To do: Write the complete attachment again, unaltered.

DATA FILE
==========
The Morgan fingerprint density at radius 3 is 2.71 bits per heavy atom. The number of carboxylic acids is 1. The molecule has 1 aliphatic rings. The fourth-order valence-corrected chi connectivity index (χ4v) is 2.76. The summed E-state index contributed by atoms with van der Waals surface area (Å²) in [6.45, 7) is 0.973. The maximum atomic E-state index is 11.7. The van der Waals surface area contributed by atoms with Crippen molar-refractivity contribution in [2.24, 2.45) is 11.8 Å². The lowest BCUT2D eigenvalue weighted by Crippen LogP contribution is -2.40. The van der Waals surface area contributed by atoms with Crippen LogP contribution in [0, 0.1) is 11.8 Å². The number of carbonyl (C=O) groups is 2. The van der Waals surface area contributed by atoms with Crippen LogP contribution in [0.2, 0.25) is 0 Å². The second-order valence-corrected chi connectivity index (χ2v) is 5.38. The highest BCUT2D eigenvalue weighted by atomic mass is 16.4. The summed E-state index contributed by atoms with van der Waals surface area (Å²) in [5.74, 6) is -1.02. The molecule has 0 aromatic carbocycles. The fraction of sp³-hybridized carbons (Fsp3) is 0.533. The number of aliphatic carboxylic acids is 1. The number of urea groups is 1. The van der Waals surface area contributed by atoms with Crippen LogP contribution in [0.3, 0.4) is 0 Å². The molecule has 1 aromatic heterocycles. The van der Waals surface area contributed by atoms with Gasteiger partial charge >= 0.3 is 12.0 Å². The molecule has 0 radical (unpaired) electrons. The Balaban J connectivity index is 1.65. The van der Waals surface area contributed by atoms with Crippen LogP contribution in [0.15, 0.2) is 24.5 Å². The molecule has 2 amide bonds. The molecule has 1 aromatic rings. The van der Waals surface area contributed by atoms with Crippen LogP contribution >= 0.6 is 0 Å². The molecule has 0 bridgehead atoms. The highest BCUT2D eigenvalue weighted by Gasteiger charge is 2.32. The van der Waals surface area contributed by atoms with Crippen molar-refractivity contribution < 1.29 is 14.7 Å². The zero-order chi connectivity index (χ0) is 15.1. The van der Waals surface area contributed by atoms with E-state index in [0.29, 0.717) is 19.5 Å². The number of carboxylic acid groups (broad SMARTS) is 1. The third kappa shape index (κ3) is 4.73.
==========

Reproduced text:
The Morgan fingerprint density at radius 3 is 2.71 bits per heavy atom. The number of carboxylic acids is 1. The molecule has 1 aliphatic rings. The fourth-order valence-corrected chi connectivity index (χ4v) is 2.76. The summed E-state index contributed by atoms with van der Waals surface area (Å²) in [6.45, 7) is 0.973. The maximum atomic E-state index is 11.7. The van der Waals surface area contributed by atoms with Crippen molar-refractivity contribution in [2.24, 2.45) is 11.8 Å². The lowest BCUT2D eigenvalue weighted by Crippen LogP contribution is -2.40. The van der Waals surface area contributed by atoms with Crippen LogP contribution in [0, 0.1) is 11.8 Å². The number of carbonyl (C=O) groups is 2. The van der Waals surface area contributed by atoms with Crippen LogP contribution in [0.2, 0.25) is 0 Å². The second-order valence-corrected chi connectivity index (χ2v) is 5.38. The highest BCUT2D eigenvalue weighted by atomic mass is 16.4. The summed E-state index contributed by atoms with van der Waals surface area (Å²) in [5.74, 6) is -1.02. The molecule has 0 aromatic carbocycles. The fraction of sp³-hybridized carbons (Fsp3) is 0.533. The number of aliphatic carboxylic acids is 1. The number of urea groups is 1. The van der Waals surface area contributed by atoms with Crippen LogP contribution in [0.3, 0.4) is 0 Å². The molecule has 1 aromatic heterocycles. The van der Waals surface area contributed by atoms with Gasteiger partial charge >= 0.3 is 12.0 Å². The molecule has 0 radical (unpaired) electrons. The Balaban J connectivity index is 1.65. The van der Waals surface area contributed by atoms with Crippen LogP contribution in [0.15, 0.2) is 24.5 Å². The molecule has 2 amide bonds. The molecule has 1 aromatic rings. The van der Waals surface area contributed by atoms with Crippen LogP contribution >= 0.6 is 0 Å². The molecule has 0 bridgehead atoms. The highest BCUT2D eigenvalue weighted by Gasteiger charge is 2.32. The van der Waals surface area contributed by atoms with Crippen molar-refractivity contribution < 1.29 is 14.7 Å². The zero-order chi connectivity index (χ0) is 15.1. The van der Waals surface area contributed by atoms with E-state index in [0.29, 0.717) is 19.5 Å². The number of carboxylic acid groups (broad SMARTS) is 1. The third kappa shape index (κ3) is 4.73.